For more than 150 years, people have gone to great lengths to see these views. In 1851, when the town of Lansing consisted of a few log cabins, a 20-year-old steamboat passenger named Harriet Hosmer noticed a particularly steep bluff there.
He was young and dashing, the son of Wisconsin's first millionaire, an Indian trader who became a country gentleman.
She was a beautiful debutante, daughter of a Fort Snelling general who was Custer's commander in South Dakota.
The pair loved art, horses and books; after they met in St. Paul and married, they honeymooned in Europe, where they commissioned an artist to cast their handsome faces in bronze.
It's easy to speed right through the river town of Fountain City, on the way to someplace else, but that would be a mistake.
In Fountain City, all is not as it seems. A Hindu temple sits amid hay fields. One of the world's largest collections of toy pedal cars occupies five barns on a bluff. Dreamlike Santas ride fish in a riverfront studio, models for copies sold around the nation.
On this seemingly ordinary stretch of the Mississippi, people have been inspired by . . . something. Perhaps it's the dramatic bluffs that loom above town.
Tucked into the tip of northeast Iowa, Lansing has been overlooked for a long time.
In 1851, a 20-year-old steamboat passenger named Harriet Hosmer noticed its steep bluff and won a footrace to the top; the peak became Mount Hosmer.
Lansing was the county seat until 1867, when a posse from Waukon stole the county records. And it was a boom town in the 1870s and '80s, when farmers beat a path to its grain elevator and levee.
For much of its existence, Dubuque, Iowa, has been a little short on charisma.
It started out well, with a lead-mining boom and eight breweries and Victorian mansions filled with millionaires.
But it faded into obscurity. For years, its last brewery sat empty next to the 1856 Shot Tower, where laborers once turned molten lead into bullets and cannonballs by dropping it through screens into cool river water.
We'd been in La Crosse for barely an hour, and everyone we'd met was a certified character.
In Riverside Park, Frank and Faith Rimmert and Jonathan and Barb Rimmert were decked out in top hats, waistcoats and crinolines to meet the Mississippi Queen paddlewheeler, portraying the 19th-century locals who would have assembled.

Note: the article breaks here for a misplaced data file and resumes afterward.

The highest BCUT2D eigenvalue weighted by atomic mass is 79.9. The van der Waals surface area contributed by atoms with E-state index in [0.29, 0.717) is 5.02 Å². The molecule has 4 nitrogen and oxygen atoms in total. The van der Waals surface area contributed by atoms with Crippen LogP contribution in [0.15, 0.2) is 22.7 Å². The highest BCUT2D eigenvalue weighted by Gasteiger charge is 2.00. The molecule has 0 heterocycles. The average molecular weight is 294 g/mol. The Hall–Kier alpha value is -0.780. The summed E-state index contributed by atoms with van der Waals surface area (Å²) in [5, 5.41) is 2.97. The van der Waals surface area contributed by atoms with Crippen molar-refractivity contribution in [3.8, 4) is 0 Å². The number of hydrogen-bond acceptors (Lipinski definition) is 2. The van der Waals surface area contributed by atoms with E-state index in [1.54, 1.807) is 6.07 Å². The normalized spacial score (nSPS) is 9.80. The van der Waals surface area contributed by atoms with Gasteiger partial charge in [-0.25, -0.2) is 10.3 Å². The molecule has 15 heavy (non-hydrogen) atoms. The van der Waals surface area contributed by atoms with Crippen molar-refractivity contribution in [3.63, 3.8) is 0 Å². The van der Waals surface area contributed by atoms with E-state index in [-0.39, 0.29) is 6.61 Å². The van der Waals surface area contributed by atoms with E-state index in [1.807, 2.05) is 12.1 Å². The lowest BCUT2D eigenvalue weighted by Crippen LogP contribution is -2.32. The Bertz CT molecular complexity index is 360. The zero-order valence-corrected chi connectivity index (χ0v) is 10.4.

"If your relatives were coming for a visit, you'd come to greet them," said Faith Rimmert, a volunteer for the La Crosse County Historical Society. "People picked up things being shipped in, or maybe you'd be looking for a servant you'd say, 'I want that person for a servant in my house.'"
For centuries, blufftop views of the Mississippi have inspired superlatives.
Jonathan Carver called the view from Barn Bluff "the most beautiful prospect that imagination can form.'' Stephen Long said, "The sublime and beautiful (are) here blended in the most enchanting manner.''
Those early explorers embellished their speech to impress folks back home. Nowadays, most people who take in the scenery just say "Wow.''
Sometimes, skiers have a hard time figuring out Mother Nature.
It's supposed to snow across northern Minnesota and Wisconsin, but often, storms have veered to the south instead. It's odd, but what can you do? You have to go with the snow.
One year, at the end of February, my friend Becky and I were just about to make the long drive to the snowy Upper Peninsula of Michigan when the southeast Minnesota town of Winona got blanketed with 30 inches.
In 1805, while Lewis and Clark were making history on the Missouri River, another explorer was heading up the Mississippi.
Sent by a general who was a double agent for Spain, 26-year-old Lt. Zebulon Pike was assigned to find sites for forts, determine the source of the Mississippi, make peace between warring tribes and stop unlicensed British trade on land just acquired by the Americans.
He did find a fort site on 500-foot bluffs in Iowa, but it was scrapped for a more practical site across the river in Prairie du Chien, Wis.